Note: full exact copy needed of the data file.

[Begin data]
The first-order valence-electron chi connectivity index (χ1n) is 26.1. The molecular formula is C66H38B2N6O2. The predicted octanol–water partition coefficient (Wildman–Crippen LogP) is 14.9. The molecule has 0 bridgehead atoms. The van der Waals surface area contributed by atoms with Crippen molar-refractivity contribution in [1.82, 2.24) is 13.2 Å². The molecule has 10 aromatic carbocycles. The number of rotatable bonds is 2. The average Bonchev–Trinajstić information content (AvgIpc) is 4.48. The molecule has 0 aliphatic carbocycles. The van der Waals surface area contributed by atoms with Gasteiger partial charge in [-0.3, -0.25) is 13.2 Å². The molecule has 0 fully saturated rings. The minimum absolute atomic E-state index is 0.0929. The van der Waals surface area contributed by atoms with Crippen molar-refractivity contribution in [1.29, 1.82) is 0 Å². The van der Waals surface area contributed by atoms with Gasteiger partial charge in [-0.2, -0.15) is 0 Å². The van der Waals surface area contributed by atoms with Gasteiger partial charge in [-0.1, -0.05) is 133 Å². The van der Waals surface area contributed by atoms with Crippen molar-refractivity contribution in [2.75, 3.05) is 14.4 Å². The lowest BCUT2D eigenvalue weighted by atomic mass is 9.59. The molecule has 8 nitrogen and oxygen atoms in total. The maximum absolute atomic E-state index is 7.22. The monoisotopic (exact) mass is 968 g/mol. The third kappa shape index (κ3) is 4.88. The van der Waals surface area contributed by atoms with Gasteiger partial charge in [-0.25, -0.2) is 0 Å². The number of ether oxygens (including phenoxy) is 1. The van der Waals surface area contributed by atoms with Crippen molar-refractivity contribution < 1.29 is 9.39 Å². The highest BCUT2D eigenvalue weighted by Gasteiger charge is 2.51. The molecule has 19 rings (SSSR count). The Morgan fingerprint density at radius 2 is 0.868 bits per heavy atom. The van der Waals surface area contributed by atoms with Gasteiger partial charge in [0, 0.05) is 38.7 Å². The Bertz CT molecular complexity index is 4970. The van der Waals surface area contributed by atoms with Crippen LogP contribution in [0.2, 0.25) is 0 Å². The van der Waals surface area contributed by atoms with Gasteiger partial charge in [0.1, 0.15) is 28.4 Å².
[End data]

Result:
The first-order valence-electron chi connectivity index (χ1n) is 26.1. The molecular formula is C66H38B2N6O2. The predicted octanol–water partition coefficient (Wildman–Crippen LogP) is 14.9. The molecule has 0 bridgehead atoms. The van der Waals surface area contributed by atoms with Crippen molar-refractivity contribution in [1.82, 2.24) is 13.2 Å². The molecule has 10 aromatic carbocycles. The number of rotatable bonds is 2. The average Bonchev–Trinajstić information content (AvgIpc) is 4.48. The molecule has 0 aliphatic carbocycles. The van der Waals surface area contributed by atoms with Gasteiger partial charge in [-0.3, -0.25) is 13.2 Å². The molecule has 0 fully saturated rings. The minimum absolute atomic E-state index is 0.0929. The van der Waals surface area contributed by atoms with Crippen molar-refractivity contribution in [1.29, 1.82) is 0 Å². The van der Waals surface area contributed by atoms with Gasteiger partial charge in [-0.2, -0.15) is 0 Å². The van der Waals surface area contributed by atoms with Gasteiger partial charge in [-0.1, -0.05) is 133 Å². The van der Waals surface area contributed by atoms with Crippen molar-refractivity contribution in [2.75, 3.05) is 14.4 Å². The lowest BCUT2D eigenvalue weighted by atomic mass is 9.59. The molecule has 8 nitrogen and oxygen atoms in total. The maximum absolute atomic E-state index is 7.22. The monoisotopic (exact) mass is 968 g/mol. The third kappa shape index (κ3) is 4.88. The van der Waals surface area contributed by atoms with Gasteiger partial charge in [-0.25, -0.2) is 0 Å². The number of ether oxygens (including phenoxy) is 1. The van der Waals surface area contributed by atoms with Crippen molar-refractivity contribution < 1.29 is 9.39 Å². The highest BCUT2D eigenvalue weighted by Gasteiger charge is 2.51. The molecule has 19 rings (SSSR count). The Morgan fingerprint density at radius 2 is 0.868 bits per heavy atom. The van der Waals surface area contributed by atoms with Gasteiger partial charge in [0, 0.05) is 38.7 Å². The Bertz CT molecular complexity index is 4970. The van der Waals surface area contributed by atoms with Crippen LogP contribution in [0.2, 0.25) is 0 Å². The van der Waals surface area contributed by atoms with Gasteiger partial charge in [0.1, 0.15) is 28.4 Å².